Research Division Seminar
The most luminous starbursts in the early Universe: a different perspective on massive galaxy formation
In this talk, I will present recent results on a new sample of extremely UV-luminous star-forming galaxies at z=2-4 discovered within the 9000deg^2-wide Baryon Oscillation Spectroscopic Survey database of the Sloan Digital Sky Survey. These puzzling sources show apparent magnitudes rivaling those of bright QSOs, but without any hint of AGN activity or being magnified by gravitational lensing. Instead, these sources are characterized by very young stellar populations (~ 10 Myr) and compact morphologies. The two highest-redshift sources in our sample show very high Lyman continuum (LyC, with >13.6 eV) escape fractions, up to fesc(LyC)~90%, being the most powerful ionizing sources identified so far among the star-forming galaxy population, both in terms of the intrinsic LyC photon production rate and escape. With SFRs~1000 Msun/yr, but almost un-obscured, and specific star formation sSFR >50-100 Gyr^-1, these sources are very efficient star-forming galaxies, possibly representing a short-lived phase in the evolution of massive and compact galaxies. I will highlight some unique properties observed in these sources including LyC emission, complex Lyman-alpha profiles, strong wind lines, SEDs, among others. Finally, I discuss the properties of these UV-bright sources in the broad context of galaxy formation and evolution, and possible implications to cosmic reionization.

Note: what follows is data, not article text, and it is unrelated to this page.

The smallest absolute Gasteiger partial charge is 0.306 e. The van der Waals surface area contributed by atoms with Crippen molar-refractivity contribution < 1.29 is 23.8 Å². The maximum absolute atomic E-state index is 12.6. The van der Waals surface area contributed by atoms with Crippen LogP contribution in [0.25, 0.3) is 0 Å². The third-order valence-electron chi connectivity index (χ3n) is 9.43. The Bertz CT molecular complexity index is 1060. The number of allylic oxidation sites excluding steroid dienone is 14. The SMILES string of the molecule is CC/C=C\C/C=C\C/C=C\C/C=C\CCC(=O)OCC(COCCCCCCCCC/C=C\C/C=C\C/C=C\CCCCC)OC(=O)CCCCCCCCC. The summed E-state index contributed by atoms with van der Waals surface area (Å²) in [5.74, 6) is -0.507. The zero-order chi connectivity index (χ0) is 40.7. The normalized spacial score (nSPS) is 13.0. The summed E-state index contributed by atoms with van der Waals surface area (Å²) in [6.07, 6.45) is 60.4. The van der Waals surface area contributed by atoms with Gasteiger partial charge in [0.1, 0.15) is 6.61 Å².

About the talk
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